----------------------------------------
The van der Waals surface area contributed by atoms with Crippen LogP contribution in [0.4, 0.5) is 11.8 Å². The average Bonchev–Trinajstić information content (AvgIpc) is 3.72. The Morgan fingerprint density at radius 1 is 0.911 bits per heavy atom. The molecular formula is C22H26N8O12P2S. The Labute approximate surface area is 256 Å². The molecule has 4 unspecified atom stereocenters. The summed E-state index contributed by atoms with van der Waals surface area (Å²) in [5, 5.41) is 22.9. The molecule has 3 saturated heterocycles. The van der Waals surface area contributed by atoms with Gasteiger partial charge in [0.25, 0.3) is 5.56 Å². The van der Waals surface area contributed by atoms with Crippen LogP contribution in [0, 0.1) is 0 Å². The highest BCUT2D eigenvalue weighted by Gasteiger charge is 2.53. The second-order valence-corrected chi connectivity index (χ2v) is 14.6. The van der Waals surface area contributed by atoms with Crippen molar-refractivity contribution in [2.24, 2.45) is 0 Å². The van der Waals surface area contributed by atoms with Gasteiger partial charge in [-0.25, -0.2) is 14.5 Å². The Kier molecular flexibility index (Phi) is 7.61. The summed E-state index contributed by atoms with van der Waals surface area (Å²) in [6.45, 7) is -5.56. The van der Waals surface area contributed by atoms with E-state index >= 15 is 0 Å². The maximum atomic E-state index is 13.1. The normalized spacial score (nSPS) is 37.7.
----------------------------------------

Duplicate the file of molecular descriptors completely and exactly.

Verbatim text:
The van der Waals surface area contributed by atoms with Crippen LogP contribution in [0.4, 0.5) is 11.8 Å². The average Bonchev–Trinajstić information content (AvgIpc) is 3.72. The Morgan fingerprint density at radius 1 is 0.911 bits per heavy atom. The molecular formula is C22H26N8O12P2S. The Labute approximate surface area is 256 Å². The molecule has 4 unspecified atom stereocenters. The summed E-state index contributed by atoms with van der Waals surface area (Å²) in [5, 5.41) is 22.9. The molecule has 3 saturated heterocycles. The van der Waals surface area contributed by atoms with Gasteiger partial charge in [0.25, 0.3) is 5.56 Å². The van der Waals surface area contributed by atoms with Crippen LogP contribution in [0, 0.1) is 0 Å². The highest BCUT2D eigenvalue weighted by Gasteiger charge is 2.53. The second-order valence-corrected chi connectivity index (χ2v) is 14.6. The van der Waals surface area contributed by atoms with Crippen molar-refractivity contribution in [2.24, 2.45) is 0 Å². The van der Waals surface area contributed by atoms with Gasteiger partial charge in [-0.25, -0.2) is 14.5 Å². The Kier molecular flexibility index (Phi) is 7.61. The summed E-state index contributed by atoms with van der Waals surface area (Å²) in [6.45, 7) is -5.56. The van der Waals surface area contributed by atoms with E-state index >= 15 is 0 Å². The maximum atomic E-state index is 13.1. The normalized spacial score (nSPS) is 37.7.